Dengue fever is an endemic disease in Cambodia, characterized by seasonal patterns and sporadic major outbreaks that typically occur during the rainy season from May to October. The scale and timing of these outbreaks are challenging to predict. In some instances, the high number of severe dengue cases can overwhelm pediatric hospitals and strain the healthcare system, posing potential challenges in delivering quality care. Providing appropriate supportive care is crucial for patients with severe dengue and can significantly reduce the fatality rate.
To address these challenges, we are collaborating with the National Center for Parasitology, Entomology, and Malaria Control (CNM) to predict dengue incidence and outbreaks. By analyzing routine surveillance data using various time-series models, our objective is to identify early indicators of dengue cases at the beginning of the season.
Through this innovative approach, our aim is to improve the decision-making process and enhance preparedness for potential dengue outbreaks. Timely and accurate predictions of dengue incidence can assist healthcare authorities and policymakers in making informed decisions regarding resource allocation, outbreak response, and preventive measures.
Blocking Malaria Transmission in Forest Vulnerable Populations through Forest Malaria Workers: A Key for Malaria Elimination in Cambodia
With the goal of achieving a malaria-free Greater Mekong Subregion (GMS) by 2030, Cambodia has set ambitious targets to eliminate malaria caused by P. falciparum by 2023 and all malaria species by 2025. Forests serve as the primary reservoir for malaria in most Southeast Asian countries, including Cambodia. However, our understanding of the epidemiology and transmission of malaria within forested areas remains limited, as most malaria studies have focused on non-forest settings.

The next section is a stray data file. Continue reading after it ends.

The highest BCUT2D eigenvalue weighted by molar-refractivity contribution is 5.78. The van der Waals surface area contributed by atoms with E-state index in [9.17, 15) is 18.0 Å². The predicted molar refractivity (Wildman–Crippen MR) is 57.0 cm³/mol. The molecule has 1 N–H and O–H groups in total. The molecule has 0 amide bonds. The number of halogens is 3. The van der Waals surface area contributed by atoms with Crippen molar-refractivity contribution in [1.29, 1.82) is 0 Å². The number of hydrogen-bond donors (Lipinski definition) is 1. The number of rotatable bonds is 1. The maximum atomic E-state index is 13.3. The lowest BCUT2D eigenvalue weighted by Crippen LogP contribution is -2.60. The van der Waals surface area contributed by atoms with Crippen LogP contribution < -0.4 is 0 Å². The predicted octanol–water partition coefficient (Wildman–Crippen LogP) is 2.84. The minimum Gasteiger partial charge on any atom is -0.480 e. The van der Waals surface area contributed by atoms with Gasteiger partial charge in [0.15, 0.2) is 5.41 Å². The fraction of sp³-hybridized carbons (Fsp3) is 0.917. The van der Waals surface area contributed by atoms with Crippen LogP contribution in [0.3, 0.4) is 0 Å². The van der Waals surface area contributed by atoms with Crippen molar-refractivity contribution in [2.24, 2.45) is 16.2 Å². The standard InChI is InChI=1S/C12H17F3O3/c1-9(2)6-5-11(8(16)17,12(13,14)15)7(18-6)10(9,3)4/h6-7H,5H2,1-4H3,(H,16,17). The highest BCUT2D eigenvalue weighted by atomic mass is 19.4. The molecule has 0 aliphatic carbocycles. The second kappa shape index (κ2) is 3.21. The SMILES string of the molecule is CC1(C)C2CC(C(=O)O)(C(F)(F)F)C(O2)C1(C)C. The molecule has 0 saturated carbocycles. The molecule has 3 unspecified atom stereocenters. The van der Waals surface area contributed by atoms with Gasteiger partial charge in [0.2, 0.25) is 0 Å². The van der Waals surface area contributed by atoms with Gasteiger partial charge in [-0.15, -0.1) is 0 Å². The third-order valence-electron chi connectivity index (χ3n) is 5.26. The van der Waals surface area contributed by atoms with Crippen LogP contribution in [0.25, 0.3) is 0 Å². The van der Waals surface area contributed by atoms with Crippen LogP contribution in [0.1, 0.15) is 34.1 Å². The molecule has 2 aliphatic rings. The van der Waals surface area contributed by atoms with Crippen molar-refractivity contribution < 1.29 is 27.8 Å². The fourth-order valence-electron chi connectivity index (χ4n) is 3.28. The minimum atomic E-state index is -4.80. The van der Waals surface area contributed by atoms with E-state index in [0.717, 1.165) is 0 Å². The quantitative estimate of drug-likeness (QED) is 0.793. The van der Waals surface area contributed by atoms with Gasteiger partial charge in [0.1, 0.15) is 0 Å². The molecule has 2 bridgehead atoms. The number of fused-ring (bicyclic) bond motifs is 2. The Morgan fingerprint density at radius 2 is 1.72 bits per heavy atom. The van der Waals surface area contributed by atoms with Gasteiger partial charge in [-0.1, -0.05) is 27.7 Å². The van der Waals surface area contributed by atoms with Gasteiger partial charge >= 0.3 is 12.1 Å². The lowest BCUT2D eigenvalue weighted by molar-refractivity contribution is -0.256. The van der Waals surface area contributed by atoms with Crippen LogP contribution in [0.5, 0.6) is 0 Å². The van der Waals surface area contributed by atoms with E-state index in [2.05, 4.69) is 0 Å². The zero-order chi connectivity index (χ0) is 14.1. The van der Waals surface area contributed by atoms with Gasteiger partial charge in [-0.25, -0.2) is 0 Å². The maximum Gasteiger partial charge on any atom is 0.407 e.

To bridge this knowledge gap, the Epidemiology and Public Health Unit at Institut Pasteur du Cambodge has taken the lead in a malaria control project targeting forest goers (FGs) in high transmission areas of Cambodia. The project aims to identify the key determinants of malaria transmission in forest environments and evaluate an intervention strategy tailored to the unique context of forest settings. By conducting a comprehensive observation-intervention study and applying appropriate statistical methods, we aim to contribute to the knowledge base on malaria transmission in forested areas and evaluate the impact of our evidence-based intervention.
While demonstrating the effectiveness of specific interventions may pose challenges due to the overall decline in malaria cases nationwide, our project remains committed to evaluating the impact of our intervention strategy. We aim to support public health authorities in their ambitious goal of eliminating all human species of malaria by 2025. Through our research and collaboration, we strive to play a key role in blocking malaria transmission in forest vulnerable populations and ultimately contribute to the achievement of a malaria-free Cambodia.